Democratic presidential candidate Sen. Bernie Sanders, I-Vt., gestures during a campaign rally Saturday, Feb. 29, 2020, in Virginia Beach, Va. (AP Photo/Steve Helber)

Expat Americans in Canada gear up to weigh in on Democratic primary race

Canada is home to the biggest proportion of Americans living abroad

Even though they live in Canada, expatriate Americans north of the border are gearing up to weigh in on the Democratic nomination on Super Tuesday and beyond as the battle to challenge Donald Trump appears poised to morph into an ideological battle between Joe Biden and Bernie Sanders.

Of the estimated 3 million voting-age U.S. citizens living outside the country, Canada is home to the most in the world: more than 622,000 in 2016, says the Federal Voting Assistance Program. Of those, however, a paltry 5.3 per cent cast a ballot in the election that propelled Trump to the White House.

Democrats Abroad, the party’s official international wing, aims to change that in 2020 beginning with the primary race, which shifts into high gear this week with 14 states, one territory and expat voters around the world eligible to weigh in on their preferred nominee.

The Democrats Abroad Global Primary, which runs March 3-10, allows voters in 190 countries, representing every state and congressional district in the U.S., to cast ballots. The results will send 13 delegates to the party’s national convention in July, along with the eight Democrats Abroad members of the national committee. Some 19 polling stations will be set up across Canada, the bulk of them on Tuesday.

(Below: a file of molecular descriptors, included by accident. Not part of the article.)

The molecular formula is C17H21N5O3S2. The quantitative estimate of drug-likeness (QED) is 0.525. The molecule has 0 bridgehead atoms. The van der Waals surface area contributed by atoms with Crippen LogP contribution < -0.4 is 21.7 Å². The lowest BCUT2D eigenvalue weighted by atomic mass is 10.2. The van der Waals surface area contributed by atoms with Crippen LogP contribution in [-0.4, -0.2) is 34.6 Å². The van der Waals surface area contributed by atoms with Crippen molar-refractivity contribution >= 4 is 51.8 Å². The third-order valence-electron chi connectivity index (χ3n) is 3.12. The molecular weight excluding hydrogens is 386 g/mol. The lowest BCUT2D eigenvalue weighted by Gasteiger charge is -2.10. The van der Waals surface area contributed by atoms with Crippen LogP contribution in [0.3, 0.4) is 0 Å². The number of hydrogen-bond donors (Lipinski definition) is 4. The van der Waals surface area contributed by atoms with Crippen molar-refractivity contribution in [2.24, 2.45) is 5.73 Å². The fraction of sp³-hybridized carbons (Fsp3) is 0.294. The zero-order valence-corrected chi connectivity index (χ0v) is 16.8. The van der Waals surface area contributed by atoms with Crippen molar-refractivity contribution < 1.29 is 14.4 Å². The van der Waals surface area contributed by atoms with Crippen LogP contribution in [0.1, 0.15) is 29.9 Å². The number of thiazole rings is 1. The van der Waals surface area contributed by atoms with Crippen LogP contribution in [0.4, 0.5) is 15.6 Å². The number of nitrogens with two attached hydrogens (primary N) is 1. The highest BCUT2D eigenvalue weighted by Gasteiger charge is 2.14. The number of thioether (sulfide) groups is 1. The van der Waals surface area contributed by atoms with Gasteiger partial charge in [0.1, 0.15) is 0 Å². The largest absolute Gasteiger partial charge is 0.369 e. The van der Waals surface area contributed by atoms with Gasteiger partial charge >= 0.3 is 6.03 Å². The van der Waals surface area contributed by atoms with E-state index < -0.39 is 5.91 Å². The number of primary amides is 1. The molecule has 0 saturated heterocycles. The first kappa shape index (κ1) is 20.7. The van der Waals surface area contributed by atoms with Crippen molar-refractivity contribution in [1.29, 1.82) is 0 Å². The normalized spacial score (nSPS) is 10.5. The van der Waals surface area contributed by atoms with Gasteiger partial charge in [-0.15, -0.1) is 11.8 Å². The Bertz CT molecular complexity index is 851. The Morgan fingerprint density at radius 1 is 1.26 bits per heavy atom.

The numbers pale in comparison with the bonanza available to candidates on Super Tuesday itself — 1,357 delegates from 14 states and one territory, including California and Texas, the two biggest prizes of primary season. But every vote counts, especially in a delegate-based system, said Liz Olin, a Sanders supporter and member of ”Toronto for Bernie,” a group actively drumming up Canadian support for the independent senator from Vermont.

“Reaching U.S. citizens in Canada is of great importance … many people we talk to don’t realize they can vote or have never heard of the Democrats Abroad primary,” Olin said. ”Because the voting rate is typically so low, each vote in the global primary can have a significant impact — often around four times the impact of a vote in a state’s primary.”

In a recent online survey by the Angus Reid Institute, 28 per cent of respondents said they believed Canada-U.S. relations would improve the most with Sanders, an outsider and self-styled “democratic socialist” whose progressive policies, combative approach and “electability” against Trump have been giving moderate establishment Democrats heartburn for months.

Biden, Barack Obama’s vice-president and a moderate long seen as a viable Trump challenger thanks to his popularity with black and Latino voters, registered a distant second in that survey with just 14 per cent, followed by Pete Buttigieg, the former mayor of South Bend, Ind., at 10 per cent.

Biden flipped that script in dramatic fashion Saturday with his first-ever primary win in South Carolina, silencing critics who had placed his campaign on life support following dismal showings in Iowa, New Hampshire and Nevada. But it will take Super Tuesday to determine whether he’s able to capitalize on his newfound momentum and prevent Sanders from establishing an insurmountable lead.

Tim Ellis, a self-described millennial expatriate who’s also active in the Toronto caucus of Democrats Abroad, described Sanders as a genuine, authentic political figure with the courage of his convictions — something young Americans have been craving in their leaders for generations.

“It is that authenticity, which Bernie has retained for decades despite being steeped in Washington, that makes him a once-in-a-generation leader, and that people respond to so fiercely,” Ellis said.